Fractionated palm oil is a solid obtained by fractionation and hydrogénation and is used as a suppository base food oil, using varieties producing lower levels of erucic acid where the main components are now oleic (48-60%), linoleic (18-30%), a-linolenic (6-14%), and palmitic (3-6%) acids

Erucic acid is used as a plasticizer in PVC clingfilm

{Continued overleaf )

Table 3.2 (Continued)

Oil Source Part used Oil content1' Typical fatty acid Uses, notes

Table 3.2 (Continued)

Oil Source Part used Oil content1' Typical fatty acid Uses, notes


Sesamum indicum (Pedaliaceae)




oleic (35-50), linoleic (35-50), palmitic (7-12), stearic (4-6)

food oil, soaps, solvent for injections, carrier oil (aromatherapy)






linoleic (44-62%), oleic (19-30), palmitic (7-14), a-linolenic (4-11), stearic (1-5)

food oil, dietary supplement, carrier oil (aromatherapy)

Soya oil contains substantial amounts of the sterols sitosterol and stigmasterol (see page 256)

Suet (mutton tallow)

sheep Ovis aries (Bovidae)

abdominal fat

stearic (32), oleic (31), palmitic (27), myristic (6)


Suet (beef tallow)

Bos taurus (Bovidae)

abdominal fat

oleic (48), palmitic (27), palmitoleic (11), stearic (7), myristic (3)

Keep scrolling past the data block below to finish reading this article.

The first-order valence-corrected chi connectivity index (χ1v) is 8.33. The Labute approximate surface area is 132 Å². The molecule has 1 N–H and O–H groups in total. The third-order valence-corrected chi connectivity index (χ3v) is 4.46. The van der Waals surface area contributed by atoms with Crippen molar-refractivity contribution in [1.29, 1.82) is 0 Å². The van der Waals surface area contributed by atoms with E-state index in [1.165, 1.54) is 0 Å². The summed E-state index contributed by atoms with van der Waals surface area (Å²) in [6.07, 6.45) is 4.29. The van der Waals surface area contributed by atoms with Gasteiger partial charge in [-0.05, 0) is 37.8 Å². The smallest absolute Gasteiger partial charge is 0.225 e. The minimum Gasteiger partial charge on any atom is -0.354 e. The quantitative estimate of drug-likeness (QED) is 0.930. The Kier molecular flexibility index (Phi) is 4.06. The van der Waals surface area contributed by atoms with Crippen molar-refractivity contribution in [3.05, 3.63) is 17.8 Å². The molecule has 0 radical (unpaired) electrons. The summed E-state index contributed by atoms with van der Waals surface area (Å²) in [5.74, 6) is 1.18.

Helianthus annuus






linoleic (50-70), oleic (20-40), palmitic (3-10), stearic (1-10)

food oil, carrier oil (aromatherapy)


Theobroma cacao (Sterculiaceae)




oleic (35), stearic (35), palmitic (26), linoleic (3)

suppository base, chocolate manufacture

Theobroma oil (cocoa butter) is a solid

tThe oil yields and fatty acid compositions given in the table are typical values, and can vary widely. The quality of an oil is determined principally by its fatty acid analysis. Structures of the fatty acids are shown in Table 3.1 (see page 38).

tThe oil yields and fatty acid compositions given in the table are typical values, and can vary widely. The quality of an oil is determined principally by its fatty acid analysis. Structures of the fatty acids are shown in Table 3.1 (see page 38).



R = SCoA in animals/fungi R = ACP in plants

R = SCoA in animals/fungi R = ACP in plants stearic 18:0

desaturation towards methyl terminus stearic 18:0

desaturation towards methyl terminus


plants fungi


animals linoleic 18:2 (9c,12c)